We were on a tight timetable as I’ve mentioned, and our instructions were to leave the square at 10:10, 10 minutes before the scheduled race departure. In fact, the departure was delayed 10 minutes because a strong tailwind was likely to lead to a fast race. This would have repercussions.
But by 10:10 none of the riders had emerged. I saw fellow members of our party still hoping to grab a picture or get an autograph. It was more like 10:15, just as I was leaving, when he finally came out with his team. Bad photos from the back of the crown taken, and it was time to high-tail it back to the bus.
Then we began the theme of the day. The bus raced onwards and we would hope that we could make the next stopping point at Inchy – the first of the cobbled sectors. The riders actually get the thick end of 100km on regular roads before the cobbles begin. And we needed that time to race ahead of them. On Twitter I was seeing that the tailwind meant that riders completed the first 50km in an hour!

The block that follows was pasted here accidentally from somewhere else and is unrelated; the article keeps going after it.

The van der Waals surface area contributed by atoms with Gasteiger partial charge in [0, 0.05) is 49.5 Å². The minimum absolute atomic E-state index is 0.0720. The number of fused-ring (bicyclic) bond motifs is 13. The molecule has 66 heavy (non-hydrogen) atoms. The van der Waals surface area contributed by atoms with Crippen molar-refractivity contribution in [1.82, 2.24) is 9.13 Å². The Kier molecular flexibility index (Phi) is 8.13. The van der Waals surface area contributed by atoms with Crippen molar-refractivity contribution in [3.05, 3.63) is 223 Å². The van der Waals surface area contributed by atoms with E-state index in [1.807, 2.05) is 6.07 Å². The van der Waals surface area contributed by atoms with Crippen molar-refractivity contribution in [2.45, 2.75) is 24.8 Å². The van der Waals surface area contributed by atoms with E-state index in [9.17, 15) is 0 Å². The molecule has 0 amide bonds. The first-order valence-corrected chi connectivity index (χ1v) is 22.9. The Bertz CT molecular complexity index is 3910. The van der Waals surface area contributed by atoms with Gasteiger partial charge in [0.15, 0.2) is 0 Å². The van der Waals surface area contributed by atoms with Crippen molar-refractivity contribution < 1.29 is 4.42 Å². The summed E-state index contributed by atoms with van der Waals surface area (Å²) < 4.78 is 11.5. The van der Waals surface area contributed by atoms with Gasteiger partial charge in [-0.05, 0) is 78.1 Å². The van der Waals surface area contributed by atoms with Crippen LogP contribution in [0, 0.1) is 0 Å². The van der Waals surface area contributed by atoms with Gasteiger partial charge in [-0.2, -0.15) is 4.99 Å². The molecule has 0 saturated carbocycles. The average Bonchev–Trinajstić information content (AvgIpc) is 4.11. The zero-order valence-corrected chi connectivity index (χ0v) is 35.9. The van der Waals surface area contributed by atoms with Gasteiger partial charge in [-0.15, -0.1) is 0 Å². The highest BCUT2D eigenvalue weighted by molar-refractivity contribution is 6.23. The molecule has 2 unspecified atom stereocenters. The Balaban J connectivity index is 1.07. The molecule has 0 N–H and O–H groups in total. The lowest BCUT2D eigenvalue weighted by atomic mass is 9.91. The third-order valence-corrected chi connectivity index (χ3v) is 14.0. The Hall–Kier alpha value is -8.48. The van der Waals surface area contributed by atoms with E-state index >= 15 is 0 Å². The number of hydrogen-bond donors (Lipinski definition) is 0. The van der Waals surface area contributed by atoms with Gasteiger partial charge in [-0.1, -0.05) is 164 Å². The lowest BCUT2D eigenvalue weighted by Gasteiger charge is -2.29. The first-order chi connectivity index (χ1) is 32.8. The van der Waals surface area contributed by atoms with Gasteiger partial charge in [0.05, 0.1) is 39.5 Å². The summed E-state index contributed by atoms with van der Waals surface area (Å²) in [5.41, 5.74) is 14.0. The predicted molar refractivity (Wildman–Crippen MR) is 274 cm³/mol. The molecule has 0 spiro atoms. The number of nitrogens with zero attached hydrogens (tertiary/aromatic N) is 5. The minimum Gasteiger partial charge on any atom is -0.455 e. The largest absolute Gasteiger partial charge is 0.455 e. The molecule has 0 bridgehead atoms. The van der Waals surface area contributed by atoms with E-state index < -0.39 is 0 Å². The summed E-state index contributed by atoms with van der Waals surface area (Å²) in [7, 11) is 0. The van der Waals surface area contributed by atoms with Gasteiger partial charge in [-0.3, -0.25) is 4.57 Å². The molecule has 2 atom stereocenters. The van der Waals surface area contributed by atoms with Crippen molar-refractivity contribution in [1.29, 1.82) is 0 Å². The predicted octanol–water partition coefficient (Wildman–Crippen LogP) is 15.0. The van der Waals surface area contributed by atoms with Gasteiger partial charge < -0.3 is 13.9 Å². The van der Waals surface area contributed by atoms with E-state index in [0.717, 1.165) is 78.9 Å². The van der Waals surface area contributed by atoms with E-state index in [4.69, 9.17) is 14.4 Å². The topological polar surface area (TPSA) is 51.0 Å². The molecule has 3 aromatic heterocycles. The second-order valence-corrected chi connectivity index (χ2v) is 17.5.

Our viewing point in Inchy was pretty busy when our coach pulled up and we had to troop across a ploughed field to reach the old track that ran in a bit of a trench. Position suitably found, we didn’t have long until the riders came through. As is the norm, a break had formed and a group of no-hopers were a couple of minutes or so ahead of the peleton.
This wasn’t the worst cobbled sector, but the riders were flying over it. The sunshine meant that they – and the accompanying fleet of vehicles, were kicking up masses of dust. I grabbed as many photos as possible, and then once the main group was through, we were under strict instructions to head quickly back to the coach. No hanging around to see if any stragglers were trying to get back on. This was obviously less of an issue here, but would become a bigger one later on.